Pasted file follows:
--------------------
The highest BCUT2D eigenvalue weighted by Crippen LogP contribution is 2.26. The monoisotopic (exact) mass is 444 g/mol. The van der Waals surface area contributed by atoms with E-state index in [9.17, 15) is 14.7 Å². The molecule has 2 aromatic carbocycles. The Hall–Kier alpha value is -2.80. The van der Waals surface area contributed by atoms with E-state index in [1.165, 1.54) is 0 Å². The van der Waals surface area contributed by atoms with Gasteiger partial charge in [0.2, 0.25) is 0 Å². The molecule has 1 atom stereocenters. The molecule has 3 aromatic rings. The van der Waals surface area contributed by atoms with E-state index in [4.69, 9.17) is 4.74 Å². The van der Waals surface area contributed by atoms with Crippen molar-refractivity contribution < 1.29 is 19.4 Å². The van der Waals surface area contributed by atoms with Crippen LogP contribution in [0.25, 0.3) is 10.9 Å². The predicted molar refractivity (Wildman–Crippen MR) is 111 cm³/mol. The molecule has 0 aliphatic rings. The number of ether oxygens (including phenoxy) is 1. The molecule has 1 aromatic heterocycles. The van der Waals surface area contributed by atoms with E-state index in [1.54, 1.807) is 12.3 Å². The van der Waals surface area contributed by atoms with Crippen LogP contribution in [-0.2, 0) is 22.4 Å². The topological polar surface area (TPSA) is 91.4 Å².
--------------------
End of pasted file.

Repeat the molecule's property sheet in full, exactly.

The highest BCUT2D eigenvalue weighted by Crippen LogP contribution is 2.26. The monoisotopic (exact) mass is 444 g/mol. The van der Waals surface area contributed by atoms with E-state index in [9.17, 15) is 14.7 Å². The molecule has 2 aromatic carbocycles. The Hall–Kier alpha value is -2.80. The van der Waals surface area contributed by atoms with E-state index in [1.165, 1.54) is 0 Å². The van der Waals surface area contributed by atoms with Gasteiger partial charge in [0.2, 0.25) is 0 Å². The molecule has 1 atom stereocenters. The molecule has 3 aromatic rings. The van der Waals surface area contributed by atoms with E-state index in [4.69, 9.17) is 4.74 Å². The van der Waals surface area contributed by atoms with Crippen molar-refractivity contribution < 1.29 is 19.4 Å². The van der Waals surface area contributed by atoms with Crippen LogP contribution in [0.25, 0.3) is 10.9 Å². The predicted molar refractivity (Wildman–Crippen MR) is 111 cm³/mol. The molecule has 0 aliphatic rings. The number of ether oxygens (including phenoxy) is 1. The molecule has 1 aromatic heterocycles. The van der Waals surface area contributed by atoms with E-state index in [1.54, 1.807) is 12.3 Å². The van der Waals surface area contributed by atoms with Crippen LogP contribution in [-0.2, 0) is 22.4 Å². The topological polar surface area (TPSA) is 91.4 Å².